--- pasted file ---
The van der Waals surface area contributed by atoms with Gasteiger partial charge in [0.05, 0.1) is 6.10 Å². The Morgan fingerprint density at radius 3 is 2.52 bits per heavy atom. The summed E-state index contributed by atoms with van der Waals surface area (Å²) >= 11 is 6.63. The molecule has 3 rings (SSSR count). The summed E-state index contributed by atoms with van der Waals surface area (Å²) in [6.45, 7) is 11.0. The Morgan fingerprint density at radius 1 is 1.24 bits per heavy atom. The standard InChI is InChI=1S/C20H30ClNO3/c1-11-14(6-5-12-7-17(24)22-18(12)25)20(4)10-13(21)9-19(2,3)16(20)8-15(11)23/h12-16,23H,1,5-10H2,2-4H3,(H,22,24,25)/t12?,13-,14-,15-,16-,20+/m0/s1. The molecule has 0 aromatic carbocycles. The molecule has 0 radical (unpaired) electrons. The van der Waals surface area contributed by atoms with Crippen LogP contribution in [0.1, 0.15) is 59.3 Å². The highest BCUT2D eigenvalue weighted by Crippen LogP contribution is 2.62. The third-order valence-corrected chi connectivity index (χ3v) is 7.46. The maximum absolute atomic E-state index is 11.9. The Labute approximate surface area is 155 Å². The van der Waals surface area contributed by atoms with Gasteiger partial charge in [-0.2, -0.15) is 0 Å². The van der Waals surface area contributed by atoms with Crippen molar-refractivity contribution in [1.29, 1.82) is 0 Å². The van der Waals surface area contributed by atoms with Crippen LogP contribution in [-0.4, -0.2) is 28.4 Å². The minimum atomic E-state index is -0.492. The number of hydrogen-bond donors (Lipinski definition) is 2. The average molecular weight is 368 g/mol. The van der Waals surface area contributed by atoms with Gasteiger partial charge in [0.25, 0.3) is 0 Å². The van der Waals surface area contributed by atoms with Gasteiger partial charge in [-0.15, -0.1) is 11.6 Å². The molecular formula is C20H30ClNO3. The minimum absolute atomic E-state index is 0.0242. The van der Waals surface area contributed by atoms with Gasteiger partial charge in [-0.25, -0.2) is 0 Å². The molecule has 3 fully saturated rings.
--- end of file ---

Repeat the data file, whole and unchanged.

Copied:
The van der Waals surface area contributed by atoms with Gasteiger partial charge in [0.05, 0.1) is 6.10 Å². The Morgan fingerprint density at radius 3 is 2.52 bits per heavy atom. The summed E-state index contributed by atoms with van der Waals surface area (Å²) >= 11 is 6.63. The molecule has 3 rings (SSSR count). The summed E-state index contributed by atoms with van der Waals surface area (Å²) in [6.45, 7) is 11.0. The Morgan fingerprint density at radius 1 is 1.24 bits per heavy atom. The standard InChI is InChI=1S/C20H30ClNO3/c1-11-14(6-5-12-7-17(24)22-18(12)25)20(4)10-13(21)9-19(2,3)16(20)8-15(11)23/h12-16,23H,1,5-10H2,2-4H3,(H,22,24,25)/t12?,13-,14-,15-,16-,20+/m0/s1. The molecule has 0 aromatic carbocycles. The molecule has 0 radical (unpaired) electrons. The van der Waals surface area contributed by atoms with Crippen LogP contribution in [0.1, 0.15) is 59.3 Å². The highest BCUT2D eigenvalue weighted by Crippen LogP contribution is 2.62. The third-order valence-corrected chi connectivity index (χ3v) is 7.46. The maximum absolute atomic E-state index is 11.9. The Labute approximate surface area is 155 Å². The van der Waals surface area contributed by atoms with Gasteiger partial charge in [-0.2, -0.15) is 0 Å². The van der Waals surface area contributed by atoms with Crippen molar-refractivity contribution in [1.29, 1.82) is 0 Å². The van der Waals surface area contributed by atoms with Crippen LogP contribution in [-0.4, -0.2) is 28.4 Å². The minimum atomic E-state index is -0.492. The number of hydrogen-bond donors (Lipinski definition) is 2. The average molecular weight is 368 g/mol. The van der Waals surface area contributed by atoms with Gasteiger partial charge in [0.25, 0.3) is 0 Å². The van der Waals surface area contributed by atoms with Gasteiger partial charge in [-0.15, -0.1) is 11.6 Å². The molecular formula is C20H30ClNO3. The minimum absolute atomic E-state index is 0.0242. The van der Waals surface area contributed by atoms with Gasteiger partial charge in [-0.25, -0.2) is 0 Å². The molecule has 3 fully saturated rings.